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Shrill and Unstable Fox | The Nation

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Katrina vanden Heuvel

Katrina vanden Heuvel

Politics, current affairs and riffs and reflections on the news.

Shrill and Unstable Fox

Even in this summer of political circuses (think California recall), Fox News Network's lawsuit against comedian and author Al Franken may win the silly season award.

Lawyers for Fox argue that the network has trademarked "Fair and Balanced" to describe its news coverage and that Franken's use of that phrase in the title of his forthcoming book ("Lies and Lying Liars Who Tell Them: A Fair and Balanced look at the Right," due in stores next month--and now, thanks to Fox, certain to be a bestseller) would "blur and tarnish" those words.

Anyone who hasn't been living under a rock knows that Fox News (like the Bush Administration) is adept at saying one thing while doing another. (Its other motto, "We report, You decide," should be "We Distort, We Decide.") Fox is also a network filled with particularly shrill, mean-spirited and politically-motivated characters. Ironically, in their complaint against Franken, Rupert Murdoch's lawyers perfectly described Fox's leading personality and Franken-antagonist Bill O'Reilly, "...he appears to be shrill and unstable. His views lack any serious depth or insight."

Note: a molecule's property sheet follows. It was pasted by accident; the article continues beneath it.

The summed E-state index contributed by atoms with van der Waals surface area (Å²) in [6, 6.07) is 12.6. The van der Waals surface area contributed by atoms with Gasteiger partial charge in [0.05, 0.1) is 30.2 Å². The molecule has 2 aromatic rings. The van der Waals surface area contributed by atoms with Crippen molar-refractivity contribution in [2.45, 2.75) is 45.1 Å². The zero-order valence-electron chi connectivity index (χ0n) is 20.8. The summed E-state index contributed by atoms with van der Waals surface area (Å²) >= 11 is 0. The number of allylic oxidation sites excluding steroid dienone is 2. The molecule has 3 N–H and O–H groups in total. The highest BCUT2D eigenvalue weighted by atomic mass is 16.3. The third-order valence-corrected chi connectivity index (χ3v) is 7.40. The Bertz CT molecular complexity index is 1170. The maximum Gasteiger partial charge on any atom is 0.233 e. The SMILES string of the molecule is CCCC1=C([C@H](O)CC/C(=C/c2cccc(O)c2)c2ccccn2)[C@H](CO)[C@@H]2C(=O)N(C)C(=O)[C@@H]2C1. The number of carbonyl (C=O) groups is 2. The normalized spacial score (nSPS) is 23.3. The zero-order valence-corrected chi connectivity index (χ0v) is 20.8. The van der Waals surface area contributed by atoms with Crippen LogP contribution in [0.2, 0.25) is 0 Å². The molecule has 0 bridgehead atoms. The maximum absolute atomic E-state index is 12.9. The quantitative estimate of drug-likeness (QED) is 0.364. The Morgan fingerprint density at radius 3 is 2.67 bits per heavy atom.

For the legal view of this tempestuous trademark dispute, I sought the counsel of Peter Weiss--a widely respected trademark and human rights attorney. His suggestion: "Al Franken should countersue for damages under Section 11 of the US Code of Civil Procedure, charging abuse of the legal process." The downside though, Weiss added, is that "maybe he'll draw one of those new Bushie judges who haven't heard of the First Amendment."

On a lighter note, Weiss sent me his letter to Franken:

Dear Shrill and Unstable Al,

When I read today's New York Times story about Fox's idiotic suit to my daughter-in-law, her response was (A) "I love Al Franken" and (B) " 'fair and balanced' was the motto of the Congressional Research Service when I worked for it." That would have been about seven years ago; it may still be the case today. Either way, tell your lawyers.

Peter Weiss (semi-retired trademark lawyer)

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